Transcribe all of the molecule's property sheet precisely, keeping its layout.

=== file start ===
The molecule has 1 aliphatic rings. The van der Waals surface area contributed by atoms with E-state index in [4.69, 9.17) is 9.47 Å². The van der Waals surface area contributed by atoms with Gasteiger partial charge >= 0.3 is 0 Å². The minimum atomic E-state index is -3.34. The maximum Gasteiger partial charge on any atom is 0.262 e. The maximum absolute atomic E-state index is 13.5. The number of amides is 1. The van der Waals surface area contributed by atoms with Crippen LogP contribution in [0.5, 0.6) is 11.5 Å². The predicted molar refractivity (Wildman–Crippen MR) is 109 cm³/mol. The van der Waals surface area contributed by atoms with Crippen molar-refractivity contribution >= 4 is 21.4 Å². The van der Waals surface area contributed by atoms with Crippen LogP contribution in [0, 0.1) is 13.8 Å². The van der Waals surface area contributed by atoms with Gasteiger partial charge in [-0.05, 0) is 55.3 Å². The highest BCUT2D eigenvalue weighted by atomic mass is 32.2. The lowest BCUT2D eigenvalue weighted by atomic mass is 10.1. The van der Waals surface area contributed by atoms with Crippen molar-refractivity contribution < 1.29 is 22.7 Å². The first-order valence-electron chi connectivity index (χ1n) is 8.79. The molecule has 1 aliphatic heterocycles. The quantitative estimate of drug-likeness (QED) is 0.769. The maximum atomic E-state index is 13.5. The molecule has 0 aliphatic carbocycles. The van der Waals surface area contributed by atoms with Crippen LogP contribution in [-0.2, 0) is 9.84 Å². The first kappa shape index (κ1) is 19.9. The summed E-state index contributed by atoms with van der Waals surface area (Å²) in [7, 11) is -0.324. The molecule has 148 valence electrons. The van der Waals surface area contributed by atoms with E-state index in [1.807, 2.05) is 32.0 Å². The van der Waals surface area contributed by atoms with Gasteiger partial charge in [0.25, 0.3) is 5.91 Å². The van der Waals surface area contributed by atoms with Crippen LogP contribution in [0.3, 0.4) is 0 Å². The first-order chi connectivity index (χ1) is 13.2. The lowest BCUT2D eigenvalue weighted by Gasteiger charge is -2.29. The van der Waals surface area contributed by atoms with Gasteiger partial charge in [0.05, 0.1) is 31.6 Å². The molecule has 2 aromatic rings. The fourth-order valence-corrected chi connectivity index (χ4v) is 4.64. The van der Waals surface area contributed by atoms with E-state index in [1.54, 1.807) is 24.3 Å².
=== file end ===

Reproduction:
The molecule has 1 aliphatic rings. The van der Waals surface area contributed by atoms with E-state index in [4.69, 9.17) is 9.47 Å². The van der Waals surface area contributed by atoms with Gasteiger partial charge >= 0.3 is 0 Å². The minimum atomic E-state index is -3.34. The maximum Gasteiger partial charge on any atom is 0.262 e. The maximum absolute atomic E-state index is 13.5. The number of amides is 1. The van der Waals surface area contributed by atoms with Crippen LogP contribution in [0.5, 0.6) is 11.5 Å². The predicted molar refractivity (Wildman–Crippen MR) is 109 cm³/mol. The van der Waals surface area contributed by atoms with Crippen molar-refractivity contribution >= 4 is 21.4 Å². The van der Waals surface area contributed by atoms with Crippen LogP contribution in [0, 0.1) is 13.8 Å². The van der Waals surface area contributed by atoms with Gasteiger partial charge in [-0.05, 0) is 55.3 Å². The highest BCUT2D eigenvalue weighted by atomic mass is 32.2. The lowest BCUT2D eigenvalue weighted by atomic mass is 10.1. The van der Waals surface area contributed by atoms with Crippen molar-refractivity contribution < 1.29 is 22.7 Å². The first-order valence-electron chi connectivity index (χ1n) is 8.79. The molecule has 1 aliphatic heterocycles. The quantitative estimate of drug-likeness (QED) is 0.769. The maximum atomic E-state index is 13.5. The molecule has 0 aliphatic carbocycles. The van der Waals surface area contributed by atoms with Crippen LogP contribution in [-0.2, 0) is 9.84 Å². The first kappa shape index (κ1) is 19.9. The summed E-state index contributed by atoms with van der Waals surface area (Å²) in [7, 11) is -0.324. The molecule has 148 valence electrons. The van der Waals surface area contributed by atoms with E-state index in [1.807, 2.05) is 32.0 Å². The van der Waals surface area contributed by atoms with Gasteiger partial charge in [0.25, 0.3) is 5.91 Å². The van der Waals surface area contributed by atoms with Crippen LogP contribution in [0.3, 0.4) is 0 Å². The first-order chi connectivity index (χ1) is 13.2. The lowest BCUT2D eigenvalue weighted by Gasteiger charge is -2.29. The van der Waals surface area contributed by atoms with Gasteiger partial charge in [0.05, 0.1) is 31.6 Å². The molecule has 2 aromatic rings. The fourth-order valence-corrected chi connectivity index (χ4v) is 4.64. The van der Waals surface area contributed by atoms with E-state index in [1.54, 1.807) is 24.3 Å².